A scantily dressed, dark-skinned country girl leads a sweating foreigner twice her age and double her weight by the hand through a swanky shopping mall full of high-end brand name shops and well-to-do Thais.
In the heart of the city, amongst some of Bangkok's most expensive real estate, adjacent to bank head offices and embassies, girls from a rural background stand outside bars with neon lights and names which leave little to the imagination. They call out confidently to foreign men walking past, inviting them inside, ratcheting the sales pitch up with sexual innuendo and gesticulation if guys show no interest. Office girls pass the bars on their way home, avert their eyes and are petrified that foreign men might think they are somehow associated with the industry.
Sitting atop some of the city's tallest buildings and with New York prices, are night spots popular with local businessmen entertaining clients, and Thai guys keen to make quite the impression on a lady they're dating. A small number of foreigners also visit, amongst them foreign men accompanied by country girls in their Pratunam best.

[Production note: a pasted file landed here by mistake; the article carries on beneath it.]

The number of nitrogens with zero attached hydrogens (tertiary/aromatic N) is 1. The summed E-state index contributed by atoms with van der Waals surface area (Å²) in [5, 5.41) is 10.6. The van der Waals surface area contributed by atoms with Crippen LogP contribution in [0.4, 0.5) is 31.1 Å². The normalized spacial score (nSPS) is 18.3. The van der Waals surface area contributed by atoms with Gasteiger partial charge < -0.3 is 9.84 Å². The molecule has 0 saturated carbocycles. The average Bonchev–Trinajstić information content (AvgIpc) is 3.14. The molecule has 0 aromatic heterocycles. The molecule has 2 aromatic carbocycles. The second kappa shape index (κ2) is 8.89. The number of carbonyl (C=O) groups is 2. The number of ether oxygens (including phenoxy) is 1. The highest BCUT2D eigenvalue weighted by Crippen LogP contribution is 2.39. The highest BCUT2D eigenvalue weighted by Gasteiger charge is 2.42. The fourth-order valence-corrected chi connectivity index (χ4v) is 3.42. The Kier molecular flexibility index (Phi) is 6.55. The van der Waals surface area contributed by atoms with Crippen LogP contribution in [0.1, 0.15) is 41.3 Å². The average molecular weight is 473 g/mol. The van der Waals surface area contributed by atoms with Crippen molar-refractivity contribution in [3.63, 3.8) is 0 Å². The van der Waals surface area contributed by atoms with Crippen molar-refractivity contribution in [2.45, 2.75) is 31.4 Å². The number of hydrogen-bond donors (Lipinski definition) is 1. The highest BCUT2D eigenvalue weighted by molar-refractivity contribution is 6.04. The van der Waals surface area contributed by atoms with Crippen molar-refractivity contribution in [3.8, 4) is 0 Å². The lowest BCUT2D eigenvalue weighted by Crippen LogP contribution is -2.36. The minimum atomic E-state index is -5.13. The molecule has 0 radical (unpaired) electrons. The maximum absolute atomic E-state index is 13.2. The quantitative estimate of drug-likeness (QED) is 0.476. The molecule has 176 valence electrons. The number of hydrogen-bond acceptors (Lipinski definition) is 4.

Once located in small, often out of the way bars, Bangkok's naughty nightlife industry for foreigners is more and more visible to every day Thais.
It all started with Patpong. Then came Soi Cowboy. Nana Plaza followed. Soi 33 sprang up, as did Washington Square, and before you knew it much of the prime real estate in downtown Bangkok was home to bars for foreigners. Naughty bars.
Patpong sits in the shadows of the head office of Thailand's second largest bank, nestled amongst some of the most expensive office real estate in the country. Soi Cowboy hides just a stone's throw away from one of the city's busiest intersections, and nearby Nana Plaza is but a 2-minute tuktuk ride from the main embassy district.